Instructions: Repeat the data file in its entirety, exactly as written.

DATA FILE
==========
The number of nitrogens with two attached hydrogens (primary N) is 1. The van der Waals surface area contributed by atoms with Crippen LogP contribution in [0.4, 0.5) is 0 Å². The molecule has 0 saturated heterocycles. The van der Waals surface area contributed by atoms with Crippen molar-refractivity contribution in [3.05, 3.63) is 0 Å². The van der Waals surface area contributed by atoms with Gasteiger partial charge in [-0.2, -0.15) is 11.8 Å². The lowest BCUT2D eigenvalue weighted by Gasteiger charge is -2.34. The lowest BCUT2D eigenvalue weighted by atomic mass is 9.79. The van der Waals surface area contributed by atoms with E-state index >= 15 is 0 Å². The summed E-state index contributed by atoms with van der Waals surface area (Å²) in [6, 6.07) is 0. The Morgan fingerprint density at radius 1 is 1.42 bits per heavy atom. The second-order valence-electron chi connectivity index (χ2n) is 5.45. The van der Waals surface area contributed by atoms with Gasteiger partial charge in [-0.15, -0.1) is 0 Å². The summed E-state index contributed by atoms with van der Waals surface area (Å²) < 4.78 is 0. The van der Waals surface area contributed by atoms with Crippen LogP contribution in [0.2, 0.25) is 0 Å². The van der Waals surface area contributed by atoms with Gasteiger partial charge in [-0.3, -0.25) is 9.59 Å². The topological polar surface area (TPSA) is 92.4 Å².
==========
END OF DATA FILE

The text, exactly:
The number of nitrogens with two attached hydrogens (primary N) is 1. The van der Waals surface area contributed by atoms with Crippen LogP contribution in [0.4, 0.5) is 0 Å². The molecule has 0 saturated heterocycles. The van der Waals surface area contributed by atoms with Crippen molar-refractivity contribution in [3.05, 3.63) is 0 Å². The van der Waals surface area contributed by atoms with Gasteiger partial charge in [-0.2, -0.15) is 11.8 Å². The lowest BCUT2D eigenvalue weighted by Gasteiger charge is -2.34. The lowest BCUT2D eigenvalue weighted by atomic mass is 9.79. The van der Waals surface area contributed by atoms with E-state index >= 15 is 0 Å². The summed E-state index contributed by atoms with van der Waals surface area (Å²) in [6, 6.07) is 0. The Morgan fingerprint density at radius 1 is 1.42 bits per heavy atom. The second-order valence-electron chi connectivity index (χ2n) is 5.45. The van der Waals surface area contributed by atoms with Gasteiger partial charge in [-0.15, -0.1) is 0 Å². The summed E-state index contributed by atoms with van der Waals surface area (Å²) < 4.78 is 0. The van der Waals surface area contributed by atoms with Crippen LogP contribution in [0.2, 0.25) is 0 Å². The van der Waals surface area contributed by atoms with Gasteiger partial charge in [-0.3, -0.25) is 9.59 Å². The topological polar surface area (TPSA) is 92.4 Å².